The Leven Advertiser commented that the Society had "grown from the friendly rivalry of a few Largo cultivators to quite a county organisation" able to send competitors to the national shows at Edinburgh and Dundee. The opening speech by Dr Durward included facts such as that chrysanthemums had been introduced to Britain a century ago, that they originally came from Japan and that the name meant 'golden flower'. Both John and James Brown received a mention in the newspaper reports on exhibits, as did Robert Smith of Largo Place, who was in the unique position of having won a particular category every year since the show was instituted - namely potatoes.
In 1901, a new venue hosted the event - Beveridge Hall in Kirkcaldy. The following year, the tenth anniversary year, the show was held in Leven (Kirkcaldy growers having been inspired to set up their own society by that time). Captain Gilmour opened the show. That year (1902) was considered to be one of the worst summers ever, providing a challenge to the growers. In 1903, the display returned to Largo once again, with Dr Stuart Palm presiding at the opening ceremony. It was noted in the local press that the Simpson Institute proved quite small for the large number of entries. Thus in 1904 the venue switched to the Co-operative Hall in Methil - the larger hall "showing the blooms to great advantage".
The 1905 show took place in Leven Town Hall and the 1906 one in the Free Gardener's Hall, Buckhaven. The Simpson Institute hosted in 1907 (following a smaller display the previous year). As the notice below from 6 November Leven Advertiser shows, this was presided over by Robert Paxton (who was yet to move into Homelands and resided at the time at Elphinstone). George Lumsden of Aithernie House (now the Old Manor Hotel) performed the opening ceremony. The entries overflowed from the main hall into the entrance and an awning was formed outside from the door to the gate, where the vegetables were laid out. Lumsden used his speech to inform the crowd that the chrysanthemum was not in fact the national flower of Japan as many thought but that the cherry blossom was. The blue ribbon of the show was won by William Short of Lahill and the prize for best twelve blooms by local John Watson.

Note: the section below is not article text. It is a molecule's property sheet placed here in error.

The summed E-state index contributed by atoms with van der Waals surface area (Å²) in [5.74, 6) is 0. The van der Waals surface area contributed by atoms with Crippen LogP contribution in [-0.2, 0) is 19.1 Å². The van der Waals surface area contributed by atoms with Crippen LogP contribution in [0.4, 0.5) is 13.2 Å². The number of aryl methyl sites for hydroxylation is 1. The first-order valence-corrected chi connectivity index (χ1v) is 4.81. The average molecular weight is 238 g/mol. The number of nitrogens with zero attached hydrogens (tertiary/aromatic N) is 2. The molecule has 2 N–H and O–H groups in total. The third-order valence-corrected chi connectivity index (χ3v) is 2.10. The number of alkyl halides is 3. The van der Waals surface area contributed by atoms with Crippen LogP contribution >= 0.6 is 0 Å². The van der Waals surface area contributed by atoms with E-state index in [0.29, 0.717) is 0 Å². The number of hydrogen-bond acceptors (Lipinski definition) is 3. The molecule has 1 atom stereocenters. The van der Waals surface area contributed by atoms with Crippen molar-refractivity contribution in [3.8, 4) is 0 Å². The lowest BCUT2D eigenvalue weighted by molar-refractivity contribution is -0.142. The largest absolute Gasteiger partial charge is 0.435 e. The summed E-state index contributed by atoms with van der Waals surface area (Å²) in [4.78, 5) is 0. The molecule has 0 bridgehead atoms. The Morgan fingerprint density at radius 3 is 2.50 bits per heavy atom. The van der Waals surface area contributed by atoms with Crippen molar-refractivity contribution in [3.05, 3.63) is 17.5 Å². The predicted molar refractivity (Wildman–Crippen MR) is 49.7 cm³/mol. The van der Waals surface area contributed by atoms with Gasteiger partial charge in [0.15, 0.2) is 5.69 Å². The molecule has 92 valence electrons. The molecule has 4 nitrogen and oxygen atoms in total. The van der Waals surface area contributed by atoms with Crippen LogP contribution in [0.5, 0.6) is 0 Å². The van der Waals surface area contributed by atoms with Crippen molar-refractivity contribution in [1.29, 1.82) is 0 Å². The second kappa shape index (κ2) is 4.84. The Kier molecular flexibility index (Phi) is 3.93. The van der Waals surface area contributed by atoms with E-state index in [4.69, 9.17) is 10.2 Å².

In 1910, a female opened the show for the first time - Lady Eva Wemyss of Wemyss Castle. The 16 November Leven Advertiser commented that, although "cradled in Largo", Leven was the most popular venue for the show. Major Shepherd introduced Lady Wemyss and commented on her great achievement in the creation of the Randolph Wemyss Memorial Hospital. Now a new tradition had begun with a lady performing the opening ceremony and in 1911 Miss Leonora Rintoul of Lahill did the honours. Miss Rintoul was already a well-known ornithologist by this time. The 16 November Leven Advertiser extract below recalls her introduction by Provost Balfour.
The 1912 show was opened by Mrs Sprot and the 1913 event by Mrs Shepherd. A date was set for the 1914 display, however, the onset of World War One saw this, like many other events, cancelled. The concise notice above from the 17 September 1914 Leven Advertiser informed the public of this. Life changed in many ways over the years that followed and the East of Fife Chrysanthemum Society was never re-established, in spite of pleas such as the one below from a reader of the Leven Advertiser on 18 January 1923.
However, that was not quite the end of the story. After the Second World War, in 1946, a new Leven Chrysanthemum Show was established which would go on to run for many years. The old East Fife society was acknowledged by the creation of the Short Gold Medal for the best exhibit in the flower section. This was in memory of William Short, who had died in 1924 after 48 years as gardener at Lahill.
The Leven Mail of 21 November 1951 ran the headline "Leven Chrysanthemum Show Breaks All Records" and tells of how Miss Leonora Short, one of William Short's six daughters, was in attendance and presented the prizes at Scoonie Hall. This new Leven show was run by the "Leven and District Gardens and Allotments Association" showing that the ambition to provide allotments to local working folk had been realised.